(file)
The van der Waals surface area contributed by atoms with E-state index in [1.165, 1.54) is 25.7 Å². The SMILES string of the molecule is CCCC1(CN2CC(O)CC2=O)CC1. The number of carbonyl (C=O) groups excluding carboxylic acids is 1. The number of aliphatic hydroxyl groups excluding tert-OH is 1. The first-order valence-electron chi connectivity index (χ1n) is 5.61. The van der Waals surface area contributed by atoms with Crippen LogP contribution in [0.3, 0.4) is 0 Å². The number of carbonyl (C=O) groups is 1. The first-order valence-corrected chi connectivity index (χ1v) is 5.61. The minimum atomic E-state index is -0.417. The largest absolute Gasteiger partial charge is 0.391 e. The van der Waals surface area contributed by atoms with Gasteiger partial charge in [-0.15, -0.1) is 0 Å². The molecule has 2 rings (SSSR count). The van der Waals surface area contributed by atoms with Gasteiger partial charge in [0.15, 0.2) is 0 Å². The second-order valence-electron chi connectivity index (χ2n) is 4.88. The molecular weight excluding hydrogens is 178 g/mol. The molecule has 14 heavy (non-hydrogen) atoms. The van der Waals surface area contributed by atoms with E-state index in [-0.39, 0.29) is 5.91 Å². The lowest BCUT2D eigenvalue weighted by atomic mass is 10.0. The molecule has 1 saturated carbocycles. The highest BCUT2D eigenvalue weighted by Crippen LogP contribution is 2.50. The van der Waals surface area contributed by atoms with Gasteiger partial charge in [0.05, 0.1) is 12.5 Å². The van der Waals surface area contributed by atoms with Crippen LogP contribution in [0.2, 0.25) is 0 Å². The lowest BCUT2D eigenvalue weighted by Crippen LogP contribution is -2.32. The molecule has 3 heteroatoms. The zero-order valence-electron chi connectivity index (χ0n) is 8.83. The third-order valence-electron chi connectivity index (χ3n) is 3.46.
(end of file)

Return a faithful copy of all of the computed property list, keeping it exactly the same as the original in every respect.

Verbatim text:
The van der Waals surface area contributed by atoms with E-state index in [1.165, 1.54) is 25.7 Å². The SMILES string of the molecule is CCCC1(CN2CC(O)CC2=O)CC1. The number of carbonyl (C=O) groups excluding carboxylic acids is 1. The number of aliphatic hydroxyl groups excluding tert-OH is 1. The first-order valence-electron chi connectivity index (χ1n) is 5.61. The van der Waals surface area contributed by atoms with Crippen LogP contribution in [0.3, 0.4) is 0 Å². The number of carbonyl (C=O) groups is 1. The first-order valence-corrected chi connectivity index (χ1v) is 5.61. The minimum atomic E-state index is -0.417. The largest absolute Gasteiger partial charge is 0.391 e. The van der Waals surface area contributed by atoms with Gasteiger partial charge in [-0.15, -0.1) is 0 Å². The molecule has 2 rings (SSSR count). The van der Waals surface area contributed by atoms with Gasteiger partial charge in [0.15, 0.2) is 0 Å². The second-order valence-electron chi connectivity index (χ2n) is 4.88. The molecular weight excluding hydrogens is 178 g/mol. The molecule has 14 heavy (non-hydrogen) atoms. The van der Waals surface area contributed by atoms with E-state index in [-0.39, 0.29) is 5.91 Å². The lowest BCUT2D eigenvalue weighted by atomic mass is 10.0. The molecule has 1 saturated carbocycles. The highest BCUT2D eigenvalue weighted by Crippen LogP contribution is 2.50. The van der Waals surface area contributed by atoms with Gasteiger partial charge in [0.05, 0.1) is 12.5 Å². The van der Waals surface area contributed by atoms with Crippen LogP contribution in [0.2, 0.25) is 0 Å². The lowest BCUT2D eigenvalue weighted by Crippen LogP contribution is -2.32. The molecule has 3 heteroatoms. The zero-order valence-electron chi connectivity index (χ0n) is 8.83. The third-order valence-electron chi connectivity index (χ3n) is 3.46.